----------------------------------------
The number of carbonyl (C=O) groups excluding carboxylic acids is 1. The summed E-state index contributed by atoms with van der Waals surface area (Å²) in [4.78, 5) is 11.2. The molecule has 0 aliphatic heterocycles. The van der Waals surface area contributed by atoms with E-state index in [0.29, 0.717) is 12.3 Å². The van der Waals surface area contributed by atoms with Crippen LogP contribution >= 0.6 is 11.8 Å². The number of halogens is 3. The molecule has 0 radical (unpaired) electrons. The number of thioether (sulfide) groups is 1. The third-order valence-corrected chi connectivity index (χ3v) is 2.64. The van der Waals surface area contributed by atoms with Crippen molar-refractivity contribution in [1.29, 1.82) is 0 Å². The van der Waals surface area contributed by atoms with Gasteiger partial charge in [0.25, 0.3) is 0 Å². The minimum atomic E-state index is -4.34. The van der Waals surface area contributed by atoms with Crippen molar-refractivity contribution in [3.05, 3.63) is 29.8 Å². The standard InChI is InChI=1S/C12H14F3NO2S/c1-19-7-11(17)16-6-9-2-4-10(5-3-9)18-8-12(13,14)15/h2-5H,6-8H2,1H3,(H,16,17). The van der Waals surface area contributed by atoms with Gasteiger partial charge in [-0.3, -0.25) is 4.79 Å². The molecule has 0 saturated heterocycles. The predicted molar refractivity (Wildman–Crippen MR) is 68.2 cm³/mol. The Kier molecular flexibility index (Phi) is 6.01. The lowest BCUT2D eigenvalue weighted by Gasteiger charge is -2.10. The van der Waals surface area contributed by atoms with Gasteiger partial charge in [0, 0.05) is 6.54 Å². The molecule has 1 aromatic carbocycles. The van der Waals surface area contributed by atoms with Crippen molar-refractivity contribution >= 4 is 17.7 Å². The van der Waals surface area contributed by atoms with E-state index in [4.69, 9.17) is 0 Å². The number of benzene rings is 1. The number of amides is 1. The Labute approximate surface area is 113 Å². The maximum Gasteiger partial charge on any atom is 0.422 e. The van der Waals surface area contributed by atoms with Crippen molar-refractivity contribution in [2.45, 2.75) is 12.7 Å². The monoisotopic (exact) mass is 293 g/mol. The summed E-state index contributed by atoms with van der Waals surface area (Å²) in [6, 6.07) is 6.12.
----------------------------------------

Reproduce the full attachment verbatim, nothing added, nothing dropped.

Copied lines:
The number of carbonyl (C=O) groups excluding carboxylic acids is 1. The summed E-state index contributed by atoms with van der Waals surface area (Å²) in [4.78, 5) is 11.2. The molecule has 0 aliphatic heterocycles. The van der Waals surface area contributed by atoms with E-state index in [0.29, 0.717) is 12.3 Å². The van der Waals surface area contributed by atoms with Crippen LogP contribution >= 0.6 is 11.8 Å². The number of halogens is 3. The molecule has 0 radical (unpaired) electrons. The number of thioether (sulfide) groups is 1. The third-order valence-corrected chi connectivity index (χ3v) is 2.64. The van der Waals surface area contributed by atoms with Crippen molar-refractivity contribution in [1.29, 1.82) is 0 Å². The van der Waals surface area contributed by atoms with Gasteiger partial charge in [0.25, 0.3) is 0 Å². The minimum atomic E-state index is -4.34. The van der Waals surface area contributed by atoms with Crippen molar-refractivity contribution in [3.05, 3.63) is 29.8 Å². The standard InChI is InChI=1S/C12H14F3NO2S/c1-19-7-11(17)16-6-9-2-4-10(5-3-9)18-8-12(13,14)15/h2-5H,6-8H2,1H3,(H,16,17). The van der Waals surface area contributed by atoms with Gasteiger partial charge in [-0.3, -0.25) is 4.79 Å². The molecule has 0 saturated heterocycles. The predicted molar refractivity (Wildman–Crippen MR) is 68.2 cm³/mol. The Kier molecular flexibility index (Phi) is 6.01. The lowest BCUT2D eigenvalue weighted by Gasteiger charge is -2.10. The van der Waals surface area contributed by atoms with Gasteiger partial charge in [0, 0.05) is 6.54 Å². The molecule has 1 aromatic carbocycles. The van der Waals surface area contributed by atoms with Crippen molar-refractivity contribution >= 4 is 17.7 Å². The van der Waals surface area contributed by atoms with E-state index in [4.69, 9.17) is 0 Å². The number of benzene rings is 1. The number of amides is 1. The Labute approximate surface area is 113 Å². The maximum Gasteiger partial charge on any atom is 0.422 e. The van der Waals surface area contributed by atoms with Crippen molar-refractivity contribution in [2.45, 2.75) is 12.7 Å². The monoisotopic (exact) mass is 293 g/mol. The summed E-state index contributed by atoms with van der Waals surface area (Å²) in [6, 6.07) is 6.12.